If you work in one of the many meatpacking plants in Minnesota, you spend your days in one of the most dangerous occupations in the country. The Bureau of Labor Statistics says workers in these facilities suffer three times more injuries than in any other manufacturing industry. You and your coworkers face a wide variety of safety hazards every day, many of which involve cuts by knives and injuries caused by equipment.
Hazards of your job include machines like bone and head splitters, jaw and snout pullers, band saws, cleavers, and other equipment used during the different stages of carcass processing. Along with that comes various lesser-known health and safety hazards, some of which could be life-threatening.
Exposure to various viruses and fungi could cause infectious diseases. Being alert to the following might allow you to take precautions:
- Verruca Vulgaris: The virus that causes these warts can be spread among workers by contact with contaminated work tables, towels, knives and other objects.
- Brucellosis: When you work with swine or cattle, this bacterium can transmit to you, causing headaches, recurring fever, joint pain, weakness, appetite loss and night sweats.
- Leptospirosis: Infected animals can contaminate moist soil, water and vegetation with this bacterium, and any contact you have with those can transmit the disease to you. It causes eye infections, muscular aches, chills, fever, headaches and vomiting, with potential liver and kidney damage.
- Erysipeloid: This is also a bacterium, but it transmits by entering abrasions, scratches and puncture wounds of your skin. You can identify it by irritation and redness around the infected area, and it can enter the bloodstream and lymph nodes.
- Dermatophytosis: Another name for this fungal disease is ringworm, and you can get it through contact with the skin and hair of an animal or an infected co-worker. It causes a yellow crust that forms on the scalp where hair loss occurs in patches.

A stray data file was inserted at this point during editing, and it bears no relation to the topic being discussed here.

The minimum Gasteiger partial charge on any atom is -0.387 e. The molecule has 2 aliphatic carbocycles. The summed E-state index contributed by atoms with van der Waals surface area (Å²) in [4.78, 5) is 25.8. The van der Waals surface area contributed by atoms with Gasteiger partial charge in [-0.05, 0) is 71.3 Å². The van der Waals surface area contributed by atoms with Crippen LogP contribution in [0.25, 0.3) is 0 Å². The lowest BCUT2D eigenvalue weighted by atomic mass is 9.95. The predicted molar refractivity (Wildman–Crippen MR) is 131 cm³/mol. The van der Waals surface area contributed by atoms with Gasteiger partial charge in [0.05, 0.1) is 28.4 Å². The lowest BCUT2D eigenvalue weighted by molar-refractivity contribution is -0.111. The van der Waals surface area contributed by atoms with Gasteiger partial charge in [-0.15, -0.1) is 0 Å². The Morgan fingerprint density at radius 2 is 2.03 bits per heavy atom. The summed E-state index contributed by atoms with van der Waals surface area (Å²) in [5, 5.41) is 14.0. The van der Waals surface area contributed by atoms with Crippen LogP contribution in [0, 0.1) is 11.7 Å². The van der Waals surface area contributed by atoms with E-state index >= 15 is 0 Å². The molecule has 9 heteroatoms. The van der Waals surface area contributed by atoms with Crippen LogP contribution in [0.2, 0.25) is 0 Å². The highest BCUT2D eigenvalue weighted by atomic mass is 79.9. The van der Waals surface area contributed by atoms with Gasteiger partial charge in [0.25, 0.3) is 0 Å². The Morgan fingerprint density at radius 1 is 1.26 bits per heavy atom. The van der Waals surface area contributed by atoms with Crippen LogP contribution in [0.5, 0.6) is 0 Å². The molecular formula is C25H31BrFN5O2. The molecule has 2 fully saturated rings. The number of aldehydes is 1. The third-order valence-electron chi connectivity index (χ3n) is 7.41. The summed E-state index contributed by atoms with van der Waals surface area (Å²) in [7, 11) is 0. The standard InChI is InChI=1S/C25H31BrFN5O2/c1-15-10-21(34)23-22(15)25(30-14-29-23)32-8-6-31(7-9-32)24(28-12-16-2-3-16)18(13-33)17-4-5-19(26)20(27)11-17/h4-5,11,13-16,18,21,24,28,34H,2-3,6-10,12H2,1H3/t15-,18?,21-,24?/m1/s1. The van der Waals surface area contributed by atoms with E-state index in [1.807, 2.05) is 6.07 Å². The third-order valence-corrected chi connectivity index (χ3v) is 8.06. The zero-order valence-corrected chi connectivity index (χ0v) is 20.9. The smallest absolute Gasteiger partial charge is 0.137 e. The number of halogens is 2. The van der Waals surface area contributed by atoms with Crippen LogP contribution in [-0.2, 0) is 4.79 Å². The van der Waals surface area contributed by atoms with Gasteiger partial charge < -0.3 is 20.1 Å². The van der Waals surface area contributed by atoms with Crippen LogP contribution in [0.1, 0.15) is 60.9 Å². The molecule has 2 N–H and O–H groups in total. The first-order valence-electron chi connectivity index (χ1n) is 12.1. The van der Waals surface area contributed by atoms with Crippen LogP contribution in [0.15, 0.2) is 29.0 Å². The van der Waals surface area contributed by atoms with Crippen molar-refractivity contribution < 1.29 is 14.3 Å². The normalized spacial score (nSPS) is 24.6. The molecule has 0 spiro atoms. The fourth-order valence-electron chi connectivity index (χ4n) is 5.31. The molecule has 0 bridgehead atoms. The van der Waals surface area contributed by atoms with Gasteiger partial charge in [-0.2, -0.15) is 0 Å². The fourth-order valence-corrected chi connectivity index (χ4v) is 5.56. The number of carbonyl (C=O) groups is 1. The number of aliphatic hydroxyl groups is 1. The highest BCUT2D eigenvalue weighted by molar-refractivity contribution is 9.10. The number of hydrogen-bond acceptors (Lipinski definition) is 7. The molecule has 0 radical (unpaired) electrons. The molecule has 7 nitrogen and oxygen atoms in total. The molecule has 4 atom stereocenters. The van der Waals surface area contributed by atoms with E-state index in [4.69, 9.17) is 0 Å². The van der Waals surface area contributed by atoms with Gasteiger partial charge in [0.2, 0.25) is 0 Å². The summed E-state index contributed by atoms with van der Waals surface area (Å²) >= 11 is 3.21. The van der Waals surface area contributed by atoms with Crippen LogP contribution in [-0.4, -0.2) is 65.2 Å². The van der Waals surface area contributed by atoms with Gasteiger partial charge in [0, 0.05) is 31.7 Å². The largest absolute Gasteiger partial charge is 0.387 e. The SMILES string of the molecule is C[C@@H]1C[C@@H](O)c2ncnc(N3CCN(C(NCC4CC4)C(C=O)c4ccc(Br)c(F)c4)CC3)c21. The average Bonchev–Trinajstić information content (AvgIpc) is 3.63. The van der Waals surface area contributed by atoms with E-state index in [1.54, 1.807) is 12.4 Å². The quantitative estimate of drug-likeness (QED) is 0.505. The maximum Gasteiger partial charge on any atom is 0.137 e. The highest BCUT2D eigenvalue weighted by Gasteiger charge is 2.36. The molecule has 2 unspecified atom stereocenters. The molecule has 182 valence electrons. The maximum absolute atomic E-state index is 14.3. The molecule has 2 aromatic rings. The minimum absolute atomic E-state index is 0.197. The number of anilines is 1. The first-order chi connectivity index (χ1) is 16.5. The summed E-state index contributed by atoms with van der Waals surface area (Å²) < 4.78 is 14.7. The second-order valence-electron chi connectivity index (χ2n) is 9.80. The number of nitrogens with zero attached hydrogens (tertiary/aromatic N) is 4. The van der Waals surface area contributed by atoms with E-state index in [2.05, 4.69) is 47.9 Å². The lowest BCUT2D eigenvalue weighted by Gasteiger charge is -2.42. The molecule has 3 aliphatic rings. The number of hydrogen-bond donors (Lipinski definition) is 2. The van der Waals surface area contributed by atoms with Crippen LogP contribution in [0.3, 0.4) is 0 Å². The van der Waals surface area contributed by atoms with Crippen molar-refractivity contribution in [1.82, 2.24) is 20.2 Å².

Your job will expose you to the following toxic substances, and knowing about them might help you to avoid exposure:
- Ammonia: This pungent gas fills refrigeration pipes and forms part of the cooling process. Leaks in the pipes can cause contact with anhydrous liquid ammonia, causing nausea, vomiting and irritation to your eyes, skin, nose and throat. Severe symptoms include respiratory tract irritation that might cause respiratory arrest, pulmonary edema, pneumonia or bronchitis.
- Carbon monoxide: This deadly gas is odorless and undetectable by your senses, and exposure could happen in a smokehouse. You might experience dizziness, headache, nausea, vomiting, drowsiness, and it could cause death.
- Carbon dioxide: Dry ice produces carbon dioxide that could spread throughout a room to cause dizziness, headaches, nausea and vomiting. High levels of exposure can cause death.
- Polyvinyl chloride: If you wrap meat in food-wrap film that you cut on a hot wire and seal on a hot plate, you can experience eye, nose and throat irritation. It could also cause chest pains, wheezing, breathing problems and more.
Along with better-known injuries like musculoskeletal injuries from overexertion, slip-and-fall accidents, amputations from equipment exposure and cuts, these injuries might cause conditions that leave you with mounting medical bills and lost wages.
Fortunately, the Minnesota workers’ compensation system provides benefits to cover medical bills and a portion of your lost wages. Further assistance is available from an experienced attorney who can assist with the navigation of the claims process.